Thursday, October 22, 2015
Crime and Crim Lecture
Media and Crime
“The CSI Effect”
Perceptions and Outcomes
• inﬂuenced real life situations bc thought they would have same outcomes
Televisions- lots of Canadians watch
Jury- can make make decisions based off this.
Legal Changes- in several states which can ask jurors about what types of shows they
Deﬁned- unrealistic expectation the public has towards forensic science based on
Myths- These TV shows are always precise and correct, never make mistakes.
• Job duties - they can do every job.
• Equipment and training (have all equipment to do every test). Some is not real.
• DNA tests are extremely expensive to do and no tests for everything
• Suspect confessions
- Police: people raise expectations of their jobs
- Defense attorneys- ﬂawed science can go against their client
- Forensic scientists- even more backlogged because more and more tests are being
asked to be done.
- Relation to crime- teaches criminals how to clean up their crime scene
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Theories of Media
1) Technological - looks at way which technology communicates.
2) Critical (social science) - shape public perceptions, can act as a socialization tool.
Media and inequality and media and social conﬂict.
- how crime and social problems are socially constructed.
- Subjectivist approach because someone is constructing them as deviant.
- Nothing is considered social problem until its reacted to as such
- Analyze language that is used to describe a particular phenomenon or event
- How do certain people get labeled as deviant ( socially constructed)
- Claim - any verbal or visual or behavioural statement that tries to persuade an
audience and try to get people to take it seriously and get people to respond to it
- Claim-makers- making the claim that something is problematic (can be professional)
- how to claim makers make these claims a
- Convince the public - if more people see it as a problem there wil be more of a push
to ﬁx it
- Language -
- Rhetorical idioms- people already think these are bad, more universal beliefs
- Counterrhetotorics. - don't want to be part of the problem. part of the solution. Goal is
to be on good side
- Motifs- problems are so big and hurtful you need to act now. (epidemics, war)
- Claim-making styles- using scientifc facts to win audience over
3 Factions of Constructionalism
- Strict constructionist
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- Contextual constructionist- recognize there are objective facts but they can be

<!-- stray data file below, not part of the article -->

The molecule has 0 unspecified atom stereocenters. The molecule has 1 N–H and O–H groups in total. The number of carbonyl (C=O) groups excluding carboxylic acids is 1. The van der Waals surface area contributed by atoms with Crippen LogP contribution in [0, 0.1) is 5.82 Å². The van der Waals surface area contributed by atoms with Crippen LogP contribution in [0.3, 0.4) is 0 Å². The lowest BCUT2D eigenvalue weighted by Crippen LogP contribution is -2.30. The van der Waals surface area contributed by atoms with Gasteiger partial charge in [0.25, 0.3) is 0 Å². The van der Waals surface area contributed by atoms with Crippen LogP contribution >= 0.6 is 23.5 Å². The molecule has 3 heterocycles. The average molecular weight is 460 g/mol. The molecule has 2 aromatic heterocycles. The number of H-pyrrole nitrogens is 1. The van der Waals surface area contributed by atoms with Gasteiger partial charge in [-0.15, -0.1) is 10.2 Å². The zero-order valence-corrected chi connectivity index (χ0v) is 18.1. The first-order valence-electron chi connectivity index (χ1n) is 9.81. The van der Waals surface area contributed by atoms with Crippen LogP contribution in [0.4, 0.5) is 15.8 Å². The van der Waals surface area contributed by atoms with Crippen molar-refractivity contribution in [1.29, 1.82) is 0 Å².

evaluated and dont have to be taken at face value.
- Debunkers- only intent is to debunk some claim that has been made.
Culture of Fear
Crime vs Media - too focused on the way which criminal events happen in the media.
Public Arenas Model
Competition for ‘public arenas’: competition into what makes it into the media and
attention of others
Value- theres only so much space that exists on news paper and televisions. Want to
get most attention
Reality- only so much time, newspaper cant tell every story
4 important Principles to predict stories being heard:
1) Drama- stories that are more dramatic or vivid. More emotional pull
2) Novelty- stories that employ new images or exploit news in a new way, more like to
3) Culture- most popular theme is when there is a loss of life. Women victim stories als
get covered frequently
4) Politics- political stories often reach the news
- saw how media reacted to big threats or problems.
condition, behaviour, episode (perceived as a threat)
Perceived threat is worse than the actual problem
Characteristics of a Moral Panic
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2. Repitition - more that you repeat something, even if its false it becomes believed.
3. Pictures and titles- deceiving pictures or headlines
Stages of Moral Panic:
1. Deﬁntion- have to deﬁne something or someone as a threat
2. Recognizable- people relate to them, threat is recognizable
3. Public concern- can get ampliﬁed with reputation
4. Authorities - response from authorities to do something about th